Bragg meant the county, and by extension the city, is unique among other counties in the United States and ripe for economic development.
Rapid population growth in the county is the main reason for Rutherford’s position, but its industrial base and being home to a major university also help, MTSU Business and Economic Research Center Director David Penn explained in a paper he presented to the county Comprehensive Plan Steering Committee.
“People flocked to the county for a variety of reasons including the availability of jobs, favorable climate, quality of life, attractive housing prices and quality schools,” he said.
These characteristics place the county as the 13th fastest growing in the nation from 2000 to 2008. Also, from 1970 to 2008 Rutherford County was one of the top 300 largest counties for population growth in the nation.
One reason the county has grown so quickly is its convenient location to a major metropolitan area.
“Thousands of county residents commute daily to jobs in other counties, primarily Davidson County,” Penn said.
It’s not just thousands. It’s one-third, or some 36,000, of the county’s workers who travel to jobs.
This means the demand for jobs in Davidson County is closely tied to demand for housing in Rutherford County because of the commuting populace.
While Rutherford County is attractive to families, those who work out of county cause leakage in sales tax revenue to the counties where they work, Penn said.
That leakage is especially important in light of a Tennessee Advisory Commission on Intergovernmental Relations report on the cost of land use.
In short the study found that for every $1 generated by residential property Robertson County spent $1.15 providing services. Blount spent $1.20 and Tipton spent $1.05.
But for every $1 in rev from commercial and industrial use Robertson County only spent $0.20 providing services. The cost of providing services to agricultural land was even less.
Even though a third of the county’s workers leave for jobs, manufacturing is still very important to Rutherford County’s economic well-being.
And apparently its share of industrial jobs is unusual for a suburban county.
“Rutherford is the seventh most manufacturing-intensive … of the 300 largest counties in the United States,” Penn said. “And of the 10 largest counties most dependent on manufacturing, only three are suburban counties like Rutherford County.”
But in the past 10 years, the county has shifted away from goods producing, manufacturing jobs to service-industry jobs.
In the 1990s almost one-fourth of jobs created were in manufacturing, but by 2008 that had fallen to one in 13 jobs created in the county.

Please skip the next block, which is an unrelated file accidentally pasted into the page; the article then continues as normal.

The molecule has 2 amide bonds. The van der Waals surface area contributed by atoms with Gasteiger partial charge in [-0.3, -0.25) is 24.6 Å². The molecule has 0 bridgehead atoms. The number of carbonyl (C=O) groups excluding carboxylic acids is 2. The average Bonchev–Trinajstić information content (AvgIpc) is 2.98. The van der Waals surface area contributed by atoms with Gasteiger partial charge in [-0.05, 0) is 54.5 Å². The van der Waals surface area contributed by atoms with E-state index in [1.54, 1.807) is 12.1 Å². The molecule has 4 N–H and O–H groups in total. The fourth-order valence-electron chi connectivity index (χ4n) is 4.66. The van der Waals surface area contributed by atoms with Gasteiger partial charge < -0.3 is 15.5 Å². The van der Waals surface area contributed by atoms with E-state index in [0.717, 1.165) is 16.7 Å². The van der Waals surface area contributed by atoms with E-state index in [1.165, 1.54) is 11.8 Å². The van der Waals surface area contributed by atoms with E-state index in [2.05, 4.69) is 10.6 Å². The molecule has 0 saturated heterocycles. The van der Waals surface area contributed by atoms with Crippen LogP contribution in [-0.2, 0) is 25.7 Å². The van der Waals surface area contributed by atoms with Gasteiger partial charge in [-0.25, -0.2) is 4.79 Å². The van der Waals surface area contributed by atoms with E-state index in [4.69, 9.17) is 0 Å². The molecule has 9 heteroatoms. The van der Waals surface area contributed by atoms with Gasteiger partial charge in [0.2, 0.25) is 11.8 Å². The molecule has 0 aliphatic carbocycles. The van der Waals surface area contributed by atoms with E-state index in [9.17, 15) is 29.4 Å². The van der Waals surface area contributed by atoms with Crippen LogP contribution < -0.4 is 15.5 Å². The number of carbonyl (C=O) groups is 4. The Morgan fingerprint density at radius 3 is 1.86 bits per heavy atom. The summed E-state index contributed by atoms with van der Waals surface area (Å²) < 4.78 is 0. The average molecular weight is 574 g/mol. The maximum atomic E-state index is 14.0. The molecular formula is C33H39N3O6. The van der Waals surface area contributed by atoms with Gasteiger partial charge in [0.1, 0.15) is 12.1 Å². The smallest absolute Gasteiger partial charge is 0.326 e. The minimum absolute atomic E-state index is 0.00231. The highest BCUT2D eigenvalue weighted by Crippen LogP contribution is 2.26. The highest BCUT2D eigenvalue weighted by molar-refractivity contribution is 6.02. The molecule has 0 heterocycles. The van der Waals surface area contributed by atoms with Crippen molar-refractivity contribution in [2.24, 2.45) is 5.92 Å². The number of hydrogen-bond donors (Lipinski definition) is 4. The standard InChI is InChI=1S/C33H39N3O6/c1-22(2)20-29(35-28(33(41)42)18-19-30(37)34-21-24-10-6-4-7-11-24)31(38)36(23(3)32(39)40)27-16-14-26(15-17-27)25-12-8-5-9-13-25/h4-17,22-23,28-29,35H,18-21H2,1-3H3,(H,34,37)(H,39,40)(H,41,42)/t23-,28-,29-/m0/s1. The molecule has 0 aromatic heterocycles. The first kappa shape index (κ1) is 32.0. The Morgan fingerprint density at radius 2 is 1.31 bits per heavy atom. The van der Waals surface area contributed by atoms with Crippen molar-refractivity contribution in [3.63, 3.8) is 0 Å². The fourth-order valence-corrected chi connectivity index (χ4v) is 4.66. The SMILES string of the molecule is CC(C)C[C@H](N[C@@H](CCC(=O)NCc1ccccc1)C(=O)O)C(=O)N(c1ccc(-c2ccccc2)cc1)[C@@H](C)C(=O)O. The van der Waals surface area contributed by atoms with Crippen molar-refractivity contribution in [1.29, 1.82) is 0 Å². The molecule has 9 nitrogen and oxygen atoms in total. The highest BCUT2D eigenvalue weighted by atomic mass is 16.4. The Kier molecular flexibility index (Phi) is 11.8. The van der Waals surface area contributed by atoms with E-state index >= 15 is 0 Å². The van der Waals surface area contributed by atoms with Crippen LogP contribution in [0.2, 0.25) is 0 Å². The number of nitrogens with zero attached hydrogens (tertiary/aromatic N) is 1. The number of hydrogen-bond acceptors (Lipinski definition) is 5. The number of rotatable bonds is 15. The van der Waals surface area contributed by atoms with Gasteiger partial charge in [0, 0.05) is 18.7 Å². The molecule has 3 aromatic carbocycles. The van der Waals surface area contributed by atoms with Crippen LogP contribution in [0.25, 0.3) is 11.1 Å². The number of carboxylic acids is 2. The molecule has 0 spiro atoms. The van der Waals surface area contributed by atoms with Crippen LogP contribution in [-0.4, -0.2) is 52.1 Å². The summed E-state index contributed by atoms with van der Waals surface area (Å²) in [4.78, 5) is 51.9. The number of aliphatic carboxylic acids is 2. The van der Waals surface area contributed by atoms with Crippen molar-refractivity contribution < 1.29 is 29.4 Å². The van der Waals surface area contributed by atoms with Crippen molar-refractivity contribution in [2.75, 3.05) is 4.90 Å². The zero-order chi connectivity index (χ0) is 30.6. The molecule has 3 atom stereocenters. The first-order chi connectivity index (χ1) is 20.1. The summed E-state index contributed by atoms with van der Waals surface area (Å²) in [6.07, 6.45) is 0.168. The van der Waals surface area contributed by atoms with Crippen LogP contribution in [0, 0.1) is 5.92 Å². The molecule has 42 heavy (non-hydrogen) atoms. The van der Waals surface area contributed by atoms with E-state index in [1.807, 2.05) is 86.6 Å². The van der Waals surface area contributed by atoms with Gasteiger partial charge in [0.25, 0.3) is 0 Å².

This could’ve caused a problem because service-industry jobs pay much less, compared to manufacturing jobs. But increases in the pay for manufacturing jobs made up the difference.
“The shift of job growth from goods- to service-industries could have greatly diminished total payroll growth, so important for county tax revenues,” Penn said.
Total payroll is not only important for county tax revenues, it also impacts how much workers spend and in turn create more service-industry jobs.
Rutherford County has been attractive to businesses for mostly the same reasons it is attractive to commuters: ease of travel, proximity to Nashville and quality schools.
The biggest draw to the county for both people and businesses is doubtlessly Middle Tennessee State University.
“Higher education has a crucial role explaining growth in Rutherford County,” Penn said.
Enrollment has grown by one-third in the past decade, making MTSU the largest undergraduate university in the state.
MTSU students place a great burden on the county and Murfreesboro for the nine months of the year classes are in session, taxing local roads, housing and even law enforcement, Penn said.
The population growth on campus also has had a dramatic effect on Murfreesboro by increasing demand for housing, food, goods and entertainment.
But there’s also an up side.
“MTSU students not only add to total household expenditures in Rutherford County, but also present a very important source of labor for Nashville-area employers,” Penn said.
Graduates tend to stay in the area, securing jobs in Nashville or surrounding counties.
Balancing growth between the three faces of Rutherford County is key to its economic well-being in the future, Penn concluded.
The county must maintain income growth and manage housing growth, while accommodating public school and university growth and increasing retail and commercial growth to “cushion the impact of the recession,” Penn said.
Michelle Willard can be contacted at 615-869-0816 or email@example.com.